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Subway Rat – Captain of the Football Team

Subway Rat - Captain of the Football Team

The world loves a self-made millionaire. Observers of the music industry share in this fascination. The history of pop music is filled to the brim with characters who, using only their imagination and daringness, crafted tremendous careers for themselves. 

The world sure wants creative mavericks. The only trouble is that these original thinkers are hard to come by, given just how much control the industry wants to hold over its artists. When a pop star is told who to see, what to do and, eventually, what to write, you can’t expect that they’d be left with many trailblazing ideas. 

Subway Rat does it all his way. The songwriter does mostly everything by himself. And, until now, he has not had to answer to anyone. The one compass that he uses on his sophomore album, “Captain of the Football Team,” is his instincts. 

Throwing away the rule book has the potential to lead to finding uncharted territory. The album opener, “Outta Town”, echoes bittersweet memories filled with both excitement and regret. Interestingly, it also balances an indie-rock style, complete with vocals that are not out of place on Gypsy pop recordings. 

Subway Rat goes for anthemic modern pop on “Hope!” and shows and openness in dealing with sentimentality. Elsewhere, “Crazy” echoes The Strokes at their most carefree.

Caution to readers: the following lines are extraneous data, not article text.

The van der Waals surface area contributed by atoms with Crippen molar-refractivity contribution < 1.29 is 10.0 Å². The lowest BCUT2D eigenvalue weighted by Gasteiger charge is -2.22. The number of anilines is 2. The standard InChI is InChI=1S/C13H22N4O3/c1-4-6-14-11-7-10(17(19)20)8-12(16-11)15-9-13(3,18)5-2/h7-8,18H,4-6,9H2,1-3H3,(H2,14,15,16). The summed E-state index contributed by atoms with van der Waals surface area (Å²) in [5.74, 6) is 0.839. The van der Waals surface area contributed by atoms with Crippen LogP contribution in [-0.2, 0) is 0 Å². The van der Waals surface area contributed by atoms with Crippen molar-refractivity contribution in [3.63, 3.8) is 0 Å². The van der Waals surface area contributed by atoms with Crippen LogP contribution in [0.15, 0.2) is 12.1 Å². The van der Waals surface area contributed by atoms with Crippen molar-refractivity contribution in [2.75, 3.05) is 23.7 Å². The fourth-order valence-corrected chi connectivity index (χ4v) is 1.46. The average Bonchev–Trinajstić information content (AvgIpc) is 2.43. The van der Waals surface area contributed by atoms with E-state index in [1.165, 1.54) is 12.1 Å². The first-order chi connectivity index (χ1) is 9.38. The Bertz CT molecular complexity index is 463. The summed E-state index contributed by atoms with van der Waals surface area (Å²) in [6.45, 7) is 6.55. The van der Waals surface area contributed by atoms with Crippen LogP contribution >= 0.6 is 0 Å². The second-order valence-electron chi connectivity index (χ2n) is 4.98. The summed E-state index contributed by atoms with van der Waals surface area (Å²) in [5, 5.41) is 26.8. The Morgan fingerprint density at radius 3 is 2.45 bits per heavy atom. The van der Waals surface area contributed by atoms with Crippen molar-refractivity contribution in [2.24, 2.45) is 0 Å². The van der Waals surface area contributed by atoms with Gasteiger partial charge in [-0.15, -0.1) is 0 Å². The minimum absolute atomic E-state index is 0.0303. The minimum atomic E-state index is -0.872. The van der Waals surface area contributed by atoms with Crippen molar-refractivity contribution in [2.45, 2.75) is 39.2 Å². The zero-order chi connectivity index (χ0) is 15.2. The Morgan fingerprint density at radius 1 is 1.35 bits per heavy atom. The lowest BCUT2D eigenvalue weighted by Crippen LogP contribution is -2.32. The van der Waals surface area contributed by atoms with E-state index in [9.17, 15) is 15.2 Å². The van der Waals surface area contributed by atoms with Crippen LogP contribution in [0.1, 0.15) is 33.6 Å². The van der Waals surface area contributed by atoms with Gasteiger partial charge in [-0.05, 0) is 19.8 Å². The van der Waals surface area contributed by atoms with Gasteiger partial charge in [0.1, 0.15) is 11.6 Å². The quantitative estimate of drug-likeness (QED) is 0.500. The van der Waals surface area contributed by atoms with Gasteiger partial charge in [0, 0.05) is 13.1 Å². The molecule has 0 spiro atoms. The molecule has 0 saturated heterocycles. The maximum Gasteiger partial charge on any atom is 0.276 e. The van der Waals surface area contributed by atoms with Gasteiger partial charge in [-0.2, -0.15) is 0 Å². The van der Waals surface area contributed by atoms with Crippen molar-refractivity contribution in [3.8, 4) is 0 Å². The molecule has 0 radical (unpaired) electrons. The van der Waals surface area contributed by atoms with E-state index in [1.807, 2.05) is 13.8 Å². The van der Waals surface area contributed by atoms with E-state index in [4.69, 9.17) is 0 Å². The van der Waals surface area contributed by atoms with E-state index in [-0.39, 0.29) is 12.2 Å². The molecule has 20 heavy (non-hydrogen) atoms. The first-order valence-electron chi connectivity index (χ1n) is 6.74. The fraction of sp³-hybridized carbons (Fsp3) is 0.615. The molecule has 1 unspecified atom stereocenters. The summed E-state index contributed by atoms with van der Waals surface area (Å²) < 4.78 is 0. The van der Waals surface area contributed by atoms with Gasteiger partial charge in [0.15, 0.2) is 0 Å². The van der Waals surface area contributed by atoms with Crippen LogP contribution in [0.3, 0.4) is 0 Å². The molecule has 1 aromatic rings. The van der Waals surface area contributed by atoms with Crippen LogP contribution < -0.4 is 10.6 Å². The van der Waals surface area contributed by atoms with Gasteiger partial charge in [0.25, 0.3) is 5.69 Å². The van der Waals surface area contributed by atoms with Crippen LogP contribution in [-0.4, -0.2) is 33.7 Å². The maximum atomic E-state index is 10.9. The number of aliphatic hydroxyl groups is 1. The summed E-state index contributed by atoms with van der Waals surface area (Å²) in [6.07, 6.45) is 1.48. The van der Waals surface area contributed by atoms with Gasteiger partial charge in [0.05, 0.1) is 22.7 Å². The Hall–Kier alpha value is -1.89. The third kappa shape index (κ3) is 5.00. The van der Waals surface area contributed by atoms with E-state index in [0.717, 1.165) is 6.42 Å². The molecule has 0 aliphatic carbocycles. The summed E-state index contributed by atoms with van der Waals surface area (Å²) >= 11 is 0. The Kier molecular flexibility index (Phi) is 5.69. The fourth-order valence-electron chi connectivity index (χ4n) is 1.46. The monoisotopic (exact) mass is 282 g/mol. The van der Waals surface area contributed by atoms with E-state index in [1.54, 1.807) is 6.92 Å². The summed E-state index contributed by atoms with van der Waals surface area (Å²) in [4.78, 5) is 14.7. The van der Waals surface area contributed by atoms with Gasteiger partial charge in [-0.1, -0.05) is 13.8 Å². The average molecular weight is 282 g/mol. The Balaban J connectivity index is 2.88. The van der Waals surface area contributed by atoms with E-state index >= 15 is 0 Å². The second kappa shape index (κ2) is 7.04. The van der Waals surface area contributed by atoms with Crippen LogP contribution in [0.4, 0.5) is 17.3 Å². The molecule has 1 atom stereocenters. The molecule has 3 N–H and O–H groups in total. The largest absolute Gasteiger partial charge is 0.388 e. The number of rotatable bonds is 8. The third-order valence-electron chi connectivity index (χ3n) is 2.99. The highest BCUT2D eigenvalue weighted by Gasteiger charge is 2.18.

And while throughout the pitch control of Subway Rat’s vocals varies, the raggedy tone works to make the songs sound honest. This is not the singing of someone who has had producers tampering with the emotional content. 

In fact, adding sprinkles of melancholy over danceable indie-pop grooves is the album’s speciality. “Nostalgia” talks about impossibly beautiful homecoming queens, “Lost Without U” promises an out-of-touch lover that the songwriter will always use real guitar and bass on the songs written about them, and “Moon” ends up sounding like a broken-hearted, drunken lullaby. 

Only love can break your heart, as the wise Canadian once said. But only love can move a musician to put themselves through this all. The album closer, “Modern Lovers,” comes equipped with a sturdy contemporary beat and with the album’s best turn of phrases. It’s a song of hope and despair at the hands of romance. Like Subway Rat’s work and “Captain of the Football Team”, it’s the hope of the brokenhearted who know they must work to find their own way forward. 

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About author

Eduard Banulescu is a writer, blogger, and musician. As a content writer, Eduard has contributed to numerous websites and publications, including FootballCoin, Play2Earn, BeIN Crypto, Business2Community, NapoliSerieA, Extra Time Talk, Nitrogen Sports, Bavarian FootballWorks, etc. He has written a book about Nirvana, hosts a music podcasts, and writes weekly content about some of the best, new and old, alternative musicians. Eduard also runs and acts as editor-in-chief of the alternative rock music website www.alt77.com. Mr. Banulescu is also a musician, having played and recorded in various bands and as a solo artist.
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